Thursday, September 10, 2015

Artist Steven Petruccio has added his artwork to a free coloring books to be distributed to kids for the Montefoire Children's Hospital Healing Arts program. The coloring book has a Nature theme and was part of an effort through the Picture Book Artists Association.

You can find more information about the coloring book via this link:

And more information about the PBAA:

Here is a copy of Steven's page for the coloring book

Kudos to Steven and to all the PBAA artists for contributing their talents to such a worthy cause!

Monday, February 23, 2015

Congratulations to Kate Cosgrove on having her artwork shown in the move "Arthur Newman" which stars Colin Firth and Emily Blount. Look for her 2 pieces of artwork titled "Wheels on the Bus" and "Expect the Unexpected". How exciting!  See the two images here and happy hunting to find them showcased in the movie.

Friday, November 14, 2014

The Four Menards /Titles for Sale

We are happily announcing that the series of "Inky" titles and "The Invisible Giant's Whisper" title are now available for sale on the Apple I-Books site. These books were authored by the Four Menards and illustrated by artist Gabhor Utomo. They can be purchased for the amazing price of .99 cents and up to $4.99. All profits from these books go to school safety! A very worthy cause indeed. Pls. do visit the site and see these whimsical and beautifully illustrated titles.

Art from "The Invisible Giant's Whisper"

Art from the "Inky" series  

Wednesday, November 12, 2014

Jewish Book Council Starred Review!

Congratulations to artist Craig Orback and author Trudy Ludwig for the wonderful starred review from the Jewish Book Council for "Gifts from the Enemy". This a fantastic book- very worthy of great praise. Here is the review for all to see:

The issue is, how soon do we want to introduce the subject of the Holocaust to children and how? It seems younger and younger. The book under review is adapted from Alter Wiener’s autobiography: From a Name to a Number: A Holocaust Survivor’s Autobiography. The point of this story is that even among evil, one can sometimes find good. The good in this story is the German woman employed in cleaning the factory where the Jews provide slave labor, who brings the boy a sandwich which she hides in a waste can each day. What a righteous act! Using a minimum of text and vocabulary, mostly appropriate for readers ages 9–12 years, Wiener’s story is simplified and depends on the dramatic illustrations for their impact. The text starts out sparse and simple and becomes more ample and mature as the story progresses. The art is the story, however, and it is prize-worthy.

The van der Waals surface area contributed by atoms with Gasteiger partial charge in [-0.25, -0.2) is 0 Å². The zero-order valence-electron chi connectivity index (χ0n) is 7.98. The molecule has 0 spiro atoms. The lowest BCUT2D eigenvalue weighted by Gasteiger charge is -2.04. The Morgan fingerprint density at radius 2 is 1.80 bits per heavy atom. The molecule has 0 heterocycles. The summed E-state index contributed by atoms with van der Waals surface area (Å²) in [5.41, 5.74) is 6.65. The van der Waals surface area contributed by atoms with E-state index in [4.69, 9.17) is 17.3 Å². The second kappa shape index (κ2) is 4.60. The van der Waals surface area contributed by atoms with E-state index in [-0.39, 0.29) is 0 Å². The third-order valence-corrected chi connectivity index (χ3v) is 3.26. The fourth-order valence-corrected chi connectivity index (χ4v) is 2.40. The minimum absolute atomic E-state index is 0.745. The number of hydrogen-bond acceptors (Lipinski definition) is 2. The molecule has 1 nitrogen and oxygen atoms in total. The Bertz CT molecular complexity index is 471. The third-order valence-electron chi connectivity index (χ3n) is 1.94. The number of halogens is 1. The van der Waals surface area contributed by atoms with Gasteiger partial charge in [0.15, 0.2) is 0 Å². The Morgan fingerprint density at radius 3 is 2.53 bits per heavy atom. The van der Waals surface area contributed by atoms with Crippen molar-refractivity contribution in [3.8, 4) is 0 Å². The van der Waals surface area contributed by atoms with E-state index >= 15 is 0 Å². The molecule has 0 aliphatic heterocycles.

Wednesday, June 4, 2014

Congratulations to artist Oksana Kemarskaya and Arte Publico Press. The book "The Patchwork Garden" is the recipient of a Skipping Stones Honor Award for 2014! The honor is awarded to books that promote understanding of cultures, cultivate cooperation and encourage a deeper understanding of the world's diversity. Kudos to the author , artist and publisher of this fine book for a job well done!

The book was also named an Honor Book for the Paterson Prize for Books for Young People!

Thursday, May 29, 2014

Congratulations to artist Shelley Dieterichs and author Renate A. Moore on the recent release of the book "Mystery Picnic on Stone Mountain". Pls. visit the following charming video to see more about this fun title.

Congratulations to artist Craig Orback on a terrific new book review from the School Library Journal for the recently released book "Gifts From the Enemy" published by White Cloud Press.

Ludwig, Trudy. Gifts from the Enemy. illus. by Craig Orback. 32p. glossary. White Cloud. 2014. Tr $17. ISBN 9781935952978.

Gr 4-6–Ludwig bases this picture book on Alter Wiener’s memoir, From a Name to a Number: A Holocaust Survivor’s Autobiography (AuthorHouse, 2007). In a first-person narration, Wiener explains that he was 13 when the German soldiers killed his father; he was 15 when the Nazis came for him. The descriptions of his experiences in the concentration camps are accompanied by Orback’s Norman Rockwell–like illustrations that convey the horror of the time period. The brightly hued illustrations of the small town of Chrzanow are in stark contrast to the dark and agonizing depictions of the camps. Among the darkness and despair, however, came an unexpected gift from the enemy: a German factory worker left him a sandwich every day for the 30 days he worked in the building. The book concludes with an afterword by Wiener, a paragraph explaining the Holocaust, vocabulary, discussion questions, and recommended activities. Teachers will want to read this story as an introduction to the Holocaust or to spark discussion about the importance of kindness in all of our lives.